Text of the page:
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Spreading Knowledge in 2014 – Technical Training with NSRC

By Patrick Jones – Senior Director, Global Stakeholder Engagement

ICANN is a long time supporter of the University of Oregon's Network Startup Resource Center technical training and education programs (NSRC). In the coming weeks and months, ICANN and NSRC will be collaborating to bring continuing education and capability building workshops for ccTLDs and network operators. These workshops support the regional engagement strategies currently underway in Africa, Asia-Pacific, Latin America & the Caribbean, and Oceania.

ICANN and NSRC will be hosting sessions at APRICOT 2014 in Bangkok (18-28 February). There will also be a DNSSEC training workshop with SGNIC prior to the ICANN meeting in Singapore (ICANN 49 runs from 23-27 March). Additional workshops are being planned for Costa Rica (21-25 April), Turkey and Rwanda (dates TBD). As part of cooperative work with regional network operator groups, ICANN and NSRC will also facilitate a DNS/DNSSEC training for the Middle East Network Operators Group (MENOG) in Dubai (23-27 March).

PACNOG – December 2013, Suva, Fiji

For those participating in the jointly developed NSRC-ICANN training courses, ICANN is able to offer continuing education credits through ISC2 (the International Information Systems Security Certification Consortium). This is very useful for participants maintaining CISSP or a related continuing professional education certification.

If you are interested in hosting a future workshop, NSRC's workshop planning page is available here, providing information about requirements depending on the type of training being delivered.

The NSRC technical training has a real and substantial impact in the Internet community. Here are video examples of its work: Morocco, 2012 Year in Review. This training helps raise the level of technical understanding and awareness for network and TLD operators, builds trust and fosters a more resilient Internet ecosystem for everyone. ICANN strongly supports this collaboration and encourages others in the Internet community to do so.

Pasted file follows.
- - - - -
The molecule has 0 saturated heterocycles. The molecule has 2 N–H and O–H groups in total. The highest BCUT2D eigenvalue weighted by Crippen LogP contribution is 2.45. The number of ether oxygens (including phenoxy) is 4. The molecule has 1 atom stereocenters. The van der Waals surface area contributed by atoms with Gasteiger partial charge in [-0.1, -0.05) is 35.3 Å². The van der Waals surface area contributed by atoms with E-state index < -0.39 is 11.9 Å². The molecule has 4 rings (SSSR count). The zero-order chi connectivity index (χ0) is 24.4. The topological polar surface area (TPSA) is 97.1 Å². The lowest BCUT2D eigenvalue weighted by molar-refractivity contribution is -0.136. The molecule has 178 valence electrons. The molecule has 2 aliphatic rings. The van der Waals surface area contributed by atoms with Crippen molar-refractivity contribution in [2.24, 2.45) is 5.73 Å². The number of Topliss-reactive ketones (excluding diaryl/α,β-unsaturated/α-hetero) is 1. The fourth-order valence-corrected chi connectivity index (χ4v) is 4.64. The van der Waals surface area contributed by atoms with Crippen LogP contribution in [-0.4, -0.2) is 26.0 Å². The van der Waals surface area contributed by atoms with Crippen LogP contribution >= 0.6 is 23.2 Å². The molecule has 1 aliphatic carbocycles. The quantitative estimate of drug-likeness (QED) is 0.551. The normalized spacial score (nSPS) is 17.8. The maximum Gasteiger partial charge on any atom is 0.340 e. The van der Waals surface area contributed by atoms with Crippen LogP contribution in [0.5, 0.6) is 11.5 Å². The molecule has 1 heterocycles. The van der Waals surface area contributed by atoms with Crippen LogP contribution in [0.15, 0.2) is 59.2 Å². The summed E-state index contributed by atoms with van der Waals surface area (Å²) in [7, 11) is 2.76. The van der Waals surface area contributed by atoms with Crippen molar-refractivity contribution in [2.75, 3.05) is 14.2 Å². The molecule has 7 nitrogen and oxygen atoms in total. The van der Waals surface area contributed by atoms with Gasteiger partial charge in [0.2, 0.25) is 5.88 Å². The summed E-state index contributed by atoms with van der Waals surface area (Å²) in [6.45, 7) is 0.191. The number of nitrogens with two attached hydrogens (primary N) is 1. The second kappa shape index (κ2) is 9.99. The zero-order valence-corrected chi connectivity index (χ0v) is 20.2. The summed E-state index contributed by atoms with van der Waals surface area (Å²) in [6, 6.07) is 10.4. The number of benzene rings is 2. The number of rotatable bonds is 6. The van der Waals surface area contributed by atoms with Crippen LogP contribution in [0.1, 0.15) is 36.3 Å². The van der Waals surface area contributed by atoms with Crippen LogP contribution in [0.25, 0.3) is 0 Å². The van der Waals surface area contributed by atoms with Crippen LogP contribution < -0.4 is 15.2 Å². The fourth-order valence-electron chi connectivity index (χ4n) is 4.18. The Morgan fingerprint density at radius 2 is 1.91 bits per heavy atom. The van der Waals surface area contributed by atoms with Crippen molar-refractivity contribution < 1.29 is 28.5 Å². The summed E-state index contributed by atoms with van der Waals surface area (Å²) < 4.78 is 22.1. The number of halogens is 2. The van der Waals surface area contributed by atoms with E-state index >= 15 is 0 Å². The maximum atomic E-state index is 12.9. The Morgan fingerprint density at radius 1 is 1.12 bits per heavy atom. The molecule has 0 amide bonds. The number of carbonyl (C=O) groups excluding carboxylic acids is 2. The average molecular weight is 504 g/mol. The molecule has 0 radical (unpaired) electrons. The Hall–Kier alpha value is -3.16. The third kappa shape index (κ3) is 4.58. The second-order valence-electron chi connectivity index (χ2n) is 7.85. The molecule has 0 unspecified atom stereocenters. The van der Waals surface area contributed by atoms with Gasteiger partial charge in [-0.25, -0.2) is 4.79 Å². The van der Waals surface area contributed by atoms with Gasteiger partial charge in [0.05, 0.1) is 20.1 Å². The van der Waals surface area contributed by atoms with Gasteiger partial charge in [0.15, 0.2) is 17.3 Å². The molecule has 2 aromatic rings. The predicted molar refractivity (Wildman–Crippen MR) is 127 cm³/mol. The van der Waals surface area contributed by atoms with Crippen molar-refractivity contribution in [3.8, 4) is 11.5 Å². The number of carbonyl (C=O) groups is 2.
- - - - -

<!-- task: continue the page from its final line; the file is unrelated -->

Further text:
Domain Name System
    Internationalized Domain Name ,IDN,"IDNs are domain names that include characters used in the local representation of languages that are not written with the twenty-six letters of the basic Latin alphabet ""a-z"". An IDN can contain Latin letters with diacritical marks, as required by many European languages, or may consist of characters from non-Latin scripts such as Arabic or Chinese. Many languages also use other types of digits than the European ""0-9"". The basic Latin alphabet together with the European-Arabic digits are, for the purpose of domain names, termed ""ASCII characters"" (ASCII = American Standard Code for Information Interchange). These are also included in the broader range of ""Unicode characters"" that provides the basis for IDNs. The ""hostname rule"" requires that all domain names of the type under consideration here are stored in the DNS using only the ASCII characters listed above, with the one further addition of the hyphen ""-"". The Unicode form of an IDN therefore requires special encoding before it is entered into the DNS. The following terminology is used when distinguishing between these forms: A domain name consists of a series of ""labels"" (separated by ""dots""). The ASCII form of an IDN label is termed an ""A-label"". All operations defined in the DNS protocol use A-labels exclusively. The Unicode form, which a user expects to be displayed, is termed a ""U-label"". The difference may be illustrated with the Hindi word for ""test"" — परीका — appearing here as a U-label would (in the Devanagari script). A special form of ""ASCII compatible encoding"" (abbreviated ACE) is applied to this to produce the corresponding A-label: xn--11b5bs1di. A domain name that only includes ASCII letters, digits, and hyphens is termed an ""LDH label"". Although the definitions of A-labels and LDH-labels overlap, a name consisting exclusively of LDH labels, such as"""" is not an IDN."